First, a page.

Turbo generator plant with a high voltage electric generator
In a plant containing a turbo-generator the magnetic circuit of the turbo-generator is included in an electric generator which directly supplies a high supply voltage of 20-800 kV, preferably higher than 36 kV. The insulation of the generator is built up of a cable (6) comprising one or more current-carrying conductors (31) with a number of strands (36) surrounded by outer and inner semiconducting layers (34, 32) and intermediate insulating layers (33). The outer semiconducting layer (34) is at earth potential. The phases of the winding are Y-connected. The Y-point may be insulated and protected from over-voltage by means of surge arresters, or else the Y-point may be earthed via a suppression filter.
Latest ABB AB Patents:
The present invention relates to equipment, primarily in thermal power plants, for generating active and reactive electric power for high-voltage distribution or transmission networks connected to it. More specifically the invention relates to rotating electromechanical equipment for generating electric power for high-voltage distribution or transmission networks without intermediate transformers. The generator or generators included in the equipment have a magnetic circuit, normally comprising a core of iron and an air gap, a cooling system and at least one, usually two, windings disposed in the stator and rotor, respectively.BACKGROUND ART
Thermal power plants are nowadays built in accordance with a number different principles. Various types of fuel, e.g. natural gas, oil, bio-fuel, coal, mixtures of the fuels just mentioned, or nuclear fuel, are used in order to achieve high temperature in a gas in either a combustion process or a nuclear process. This gas may be either waste gases from the combustion or indirectly heated steam. The heating is performed in a relatively small volume, which means that the pressure is extremely high. The hot gas is then conveyed in gradually larger and larger volumes, the thermal energy then being converted to kinetic energy. The fast-moving gas is allowed in a number of steps to influence the vanes in a turbine, thereby giving rise to a turning phase. At least one generator mounted on the same shaft as the turbine, or via a gear, converts the energy to electric power which, via a step-up transformer, is emitted to distribution or transmission networks, hereinafter also termed power networks.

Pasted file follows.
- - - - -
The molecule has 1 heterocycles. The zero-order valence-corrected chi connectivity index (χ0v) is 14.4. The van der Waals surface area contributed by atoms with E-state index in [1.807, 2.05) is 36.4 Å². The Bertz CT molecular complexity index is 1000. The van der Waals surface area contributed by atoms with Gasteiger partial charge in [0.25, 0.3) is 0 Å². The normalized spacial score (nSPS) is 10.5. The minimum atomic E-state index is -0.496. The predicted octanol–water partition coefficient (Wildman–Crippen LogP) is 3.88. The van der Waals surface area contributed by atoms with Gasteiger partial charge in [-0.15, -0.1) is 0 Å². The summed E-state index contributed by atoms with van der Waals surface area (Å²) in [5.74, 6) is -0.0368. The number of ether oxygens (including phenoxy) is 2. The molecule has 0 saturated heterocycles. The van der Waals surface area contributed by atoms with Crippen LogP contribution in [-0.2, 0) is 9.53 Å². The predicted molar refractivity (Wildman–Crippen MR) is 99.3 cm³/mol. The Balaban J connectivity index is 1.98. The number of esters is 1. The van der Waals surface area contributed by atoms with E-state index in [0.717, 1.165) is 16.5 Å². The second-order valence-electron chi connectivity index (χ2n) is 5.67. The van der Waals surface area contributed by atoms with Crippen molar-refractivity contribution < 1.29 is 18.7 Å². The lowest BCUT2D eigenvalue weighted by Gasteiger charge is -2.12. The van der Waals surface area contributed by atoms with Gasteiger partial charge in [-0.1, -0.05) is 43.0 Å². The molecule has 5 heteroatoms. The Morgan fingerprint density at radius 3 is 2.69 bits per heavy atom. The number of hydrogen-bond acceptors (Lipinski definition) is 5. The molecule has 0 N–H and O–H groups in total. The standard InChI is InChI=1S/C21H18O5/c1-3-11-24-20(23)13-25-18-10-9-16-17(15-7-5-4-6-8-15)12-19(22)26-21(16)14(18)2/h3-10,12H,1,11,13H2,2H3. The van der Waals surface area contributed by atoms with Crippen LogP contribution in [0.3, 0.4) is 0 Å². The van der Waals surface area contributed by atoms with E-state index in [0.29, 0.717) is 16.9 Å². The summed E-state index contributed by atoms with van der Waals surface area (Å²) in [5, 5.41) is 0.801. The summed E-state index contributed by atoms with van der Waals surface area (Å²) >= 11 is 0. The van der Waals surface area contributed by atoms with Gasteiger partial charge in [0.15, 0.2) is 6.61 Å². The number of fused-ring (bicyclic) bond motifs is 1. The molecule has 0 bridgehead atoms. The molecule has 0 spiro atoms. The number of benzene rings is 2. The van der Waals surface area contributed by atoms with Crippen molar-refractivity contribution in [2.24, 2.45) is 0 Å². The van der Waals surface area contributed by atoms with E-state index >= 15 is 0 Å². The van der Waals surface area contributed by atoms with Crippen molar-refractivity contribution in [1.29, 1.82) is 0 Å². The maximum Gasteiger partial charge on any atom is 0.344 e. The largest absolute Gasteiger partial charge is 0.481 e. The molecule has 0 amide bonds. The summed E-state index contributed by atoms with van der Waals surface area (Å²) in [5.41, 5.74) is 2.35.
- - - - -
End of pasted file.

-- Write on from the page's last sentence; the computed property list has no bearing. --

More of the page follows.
Power plants consisting of only one unit in accordance with one of the principles explained above can naturally be the best solution in certain cases. However, a plant is often advantageously built up of more units. This offers greater flexibility and robustness against interference in the equipment, various units may also be designed for operation with different types of fuel so that the fuel that is currently cheapest can be used. Other combinations are possible to increase the total efficiency of the plant, where residual heat from one unit can be utilized by another.
A distinction is normally made between two types of turbines: gas turbines and steam turbines. Gas turbines are operated directly by combustion gases (possibly after cleaning), whereas steam turbines, as the name implies, are operated by steam heated to high pressure.
Vital parts of a gas turbine unit include at least one compressor step, a combustion chamber, at least one turbine step and a generator. In many cases it is advantageous for the actual turbine step to be in several steps in order to enable optimal utilization of the thermal energy. Each step is dimensioned for the pressure the gas has in the relevant part of the turbine. Typically a high and a low pressure part are used, or a high, an intermediate and a low pressure part. The compressor may also be designed in several steps, normally two. The pressure in the compressor step is adjusted in order to obtain optimal combustion. The air entering the combustion chamber is pre-heated.
Vital parts of a steam turbine unit include a combustion or reactor hearth, steam generator, steam turbine and an electric generator. The steam generator consists typically of steel pipes with water circulating in them, which pipes are located in the hearth in order to obtain optimal heat transfer. The steam, heated to high temperature and high pressure, is conveyed to the turbine. The steam turbine can also advantageously be divided into various sections in the same way as described above, depending on pressure.
In order to achieve the highest possible efficiency, a combination of both these turbine types is advantageously used in two steps, i.e. a combined cycle power plant. For example, a gas turbine power plant which generates most of its power via a gas turbine, is supplemented by a steam generator which utilizes residual heat in the waste gases after the last turbine step, thus obtaining additional energy yield. A coal power plant of PFBC (Pressurized Fluidized Bed Combustion) type, which today represents the best that can be achieved as regards efficiency and environmentally friendly combustion of coal, generates the majority of its electric energy via a steam generator in the hearth. The combustion gases, somewhat cooled after the steam generation, are conveyed to a gas turbine after dust separation.
Many power plants are also used for district heating and in many cases an extremely high degree of total efficiency is attainable.
Examples of relevant plant types are described below. A gas turbine in these plants is fired with gas (preferably natural gas), oil or a combination of gas and oil.
Gas Turbine Power Plant